Intended for healthcare professionals

Editor's Choice

Mind your language to catalyse the patient revolution

BMJ 2022; 377 doi: (Published 28 April 2022) Cite this as: BMJ 2022;377:o1071
  1. Kamran Abbasi, editor in chief
  1. The BMU
  1. kabbasi{at}
    Follow Kamran on Twitter @KamranAbbasi

Covid—wrongly—stalled the patient revolution. The voices of patients and citizens were lost amid responses to the pandemic that were too self-absorbed to consider the views of the people it affected the most. In one damning example, participants in unethical studies of ivermectin were exposed to its side effects without knowing that they were given the drug (doi:10.1136/bmj.o917).1 Covid was also a free pass to tighten, loosen, or avoid public health measures, with little consultation or input from the public. The wisdom of hastily assembled, and generally unrepresentative, advisory committees and advisers was never more important and the exact opposite of the patient centred logic of “nothing about us, without us.”

It’s easy to forget, in the heat of service efficiency and workload pressures (doi:10.1136/bmj.o945),2 that patients aren’t widgets or that, because evidence is rarely definitive, people’s preferences about their care matter. What doctors or other health professionals want isn’t necessarily what patients want. For example, a terminally ill patient might wish for assisted death, but their doctor might disagree (doi:10.1136/bmj.o1014).3 Or a woman might decline the offer of sodium valproate in pregnancy if sufficiently aware of the risk of birth defects (doi:10.1136/bmj.o1013).4

The BMJ has attempted to bridge these gaps in perspective and information by appointing patient editors. While we have much to improve on, we judge our patient initiative to be a success. We think it improves our decision making, as well as our published articles, and challenges our thinking (doi:10.1136/bmj.n1225).5 Unfortunately, where The BMJ has led on patient involvement, few other journals have followed. Change is hard, takes commitment, and is easy to obstruct (doi:10.1136/bmj.o949).6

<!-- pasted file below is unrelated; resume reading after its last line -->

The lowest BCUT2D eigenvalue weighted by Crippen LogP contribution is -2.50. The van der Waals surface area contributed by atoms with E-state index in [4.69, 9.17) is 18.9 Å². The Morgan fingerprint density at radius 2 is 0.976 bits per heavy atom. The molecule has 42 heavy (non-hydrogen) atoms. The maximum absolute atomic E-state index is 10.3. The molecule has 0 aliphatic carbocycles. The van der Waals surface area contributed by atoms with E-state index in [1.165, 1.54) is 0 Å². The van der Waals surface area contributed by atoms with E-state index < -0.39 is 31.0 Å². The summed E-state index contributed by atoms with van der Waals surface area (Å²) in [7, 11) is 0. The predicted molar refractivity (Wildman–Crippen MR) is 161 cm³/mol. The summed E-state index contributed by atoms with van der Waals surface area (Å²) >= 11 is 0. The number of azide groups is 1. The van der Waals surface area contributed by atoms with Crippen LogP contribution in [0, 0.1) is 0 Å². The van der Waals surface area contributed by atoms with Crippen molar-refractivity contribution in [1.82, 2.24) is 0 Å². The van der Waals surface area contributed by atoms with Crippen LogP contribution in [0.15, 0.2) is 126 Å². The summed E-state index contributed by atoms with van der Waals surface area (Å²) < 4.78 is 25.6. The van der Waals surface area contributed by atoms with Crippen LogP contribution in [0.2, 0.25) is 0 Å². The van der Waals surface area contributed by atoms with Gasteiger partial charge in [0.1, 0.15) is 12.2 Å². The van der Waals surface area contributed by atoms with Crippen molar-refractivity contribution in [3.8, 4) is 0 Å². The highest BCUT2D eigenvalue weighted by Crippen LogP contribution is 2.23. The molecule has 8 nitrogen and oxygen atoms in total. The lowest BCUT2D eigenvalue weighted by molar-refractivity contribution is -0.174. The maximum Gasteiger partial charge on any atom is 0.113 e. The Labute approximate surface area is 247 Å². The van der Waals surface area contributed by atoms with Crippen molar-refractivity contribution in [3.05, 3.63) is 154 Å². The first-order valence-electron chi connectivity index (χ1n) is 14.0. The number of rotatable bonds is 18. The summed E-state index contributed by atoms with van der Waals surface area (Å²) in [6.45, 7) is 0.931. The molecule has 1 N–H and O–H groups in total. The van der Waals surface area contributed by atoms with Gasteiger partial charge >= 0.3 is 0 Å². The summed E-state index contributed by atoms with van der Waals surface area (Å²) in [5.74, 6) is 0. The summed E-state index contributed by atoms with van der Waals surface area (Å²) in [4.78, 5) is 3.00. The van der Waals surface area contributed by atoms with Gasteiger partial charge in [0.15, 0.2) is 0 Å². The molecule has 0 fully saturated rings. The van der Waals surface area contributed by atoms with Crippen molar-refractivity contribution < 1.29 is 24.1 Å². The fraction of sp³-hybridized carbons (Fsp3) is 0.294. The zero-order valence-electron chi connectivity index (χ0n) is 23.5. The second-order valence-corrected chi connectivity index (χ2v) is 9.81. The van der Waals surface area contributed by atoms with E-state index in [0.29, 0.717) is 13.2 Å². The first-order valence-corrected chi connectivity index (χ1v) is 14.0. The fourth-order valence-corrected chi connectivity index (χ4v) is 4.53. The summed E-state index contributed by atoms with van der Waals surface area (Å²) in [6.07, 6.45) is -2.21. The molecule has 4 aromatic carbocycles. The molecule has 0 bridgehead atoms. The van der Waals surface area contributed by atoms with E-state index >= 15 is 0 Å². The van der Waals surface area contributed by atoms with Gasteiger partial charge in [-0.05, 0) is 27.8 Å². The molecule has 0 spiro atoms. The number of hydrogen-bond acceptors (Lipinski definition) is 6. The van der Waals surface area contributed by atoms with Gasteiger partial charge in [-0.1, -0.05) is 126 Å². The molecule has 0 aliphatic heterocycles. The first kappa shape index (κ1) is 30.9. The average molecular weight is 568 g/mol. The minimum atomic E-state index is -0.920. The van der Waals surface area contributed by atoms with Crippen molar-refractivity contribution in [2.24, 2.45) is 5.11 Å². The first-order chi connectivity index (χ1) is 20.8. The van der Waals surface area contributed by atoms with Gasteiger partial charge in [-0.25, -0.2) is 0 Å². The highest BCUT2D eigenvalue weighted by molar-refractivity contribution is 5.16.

But change is essential, and working with our patient editors has also helped us modify and adapt the language the journal uses. Our purpose is to empower patients, an ambition we don’t always achieve. However, medical training and clinical practice use—and have institutionalised—language that disempowers patients. Caitríona Cox and Zoë Fritz explain, with examples, how “some commonly used language confers petulance on patients, renders them passive, or blames them for poor outcomes” (doi:10.1136/bmj-2021-066720).7

To most clinicians, phrases such as “presenting complaint” and descriptions of patients “denying chest pain” are empty jargon, holding no more than functional meaning. But the danger is that hearing such words negatively affects patients and creates an environment in which people are seen as emotionless objects disinterested in their own care or unworthy of inclusion in management decisions.

We are at a time when differences in life expectancy between rich and poor people are widening (doi:10.1136/bmj.o1056),8 75% of patients admitted to hospital with covid report being unwell after a year (doi:10.1136/bmj.o1043),9 many people still avoid vaccination, despite the evidence of effectiveness of SARS-CoV-2 vaccines continues to grow (doi:10.1136/bmj-2021-069317, doi:10.1136/bmj.o867),1011 and incidents of sexual violence related to conflict continue, requiring a response that “increases the economic empowerment of women survivors” (doi:10.1136/bmj.o1016).12 In the face of such complex health challenges, clinicians should appreciate the power they hold in society, reflect on the language used in clinical practice, and lead change that ends the use of words and phrases that disempower patients.

If the patient revolution is to be accelerated, health professionals must be the catalyst.

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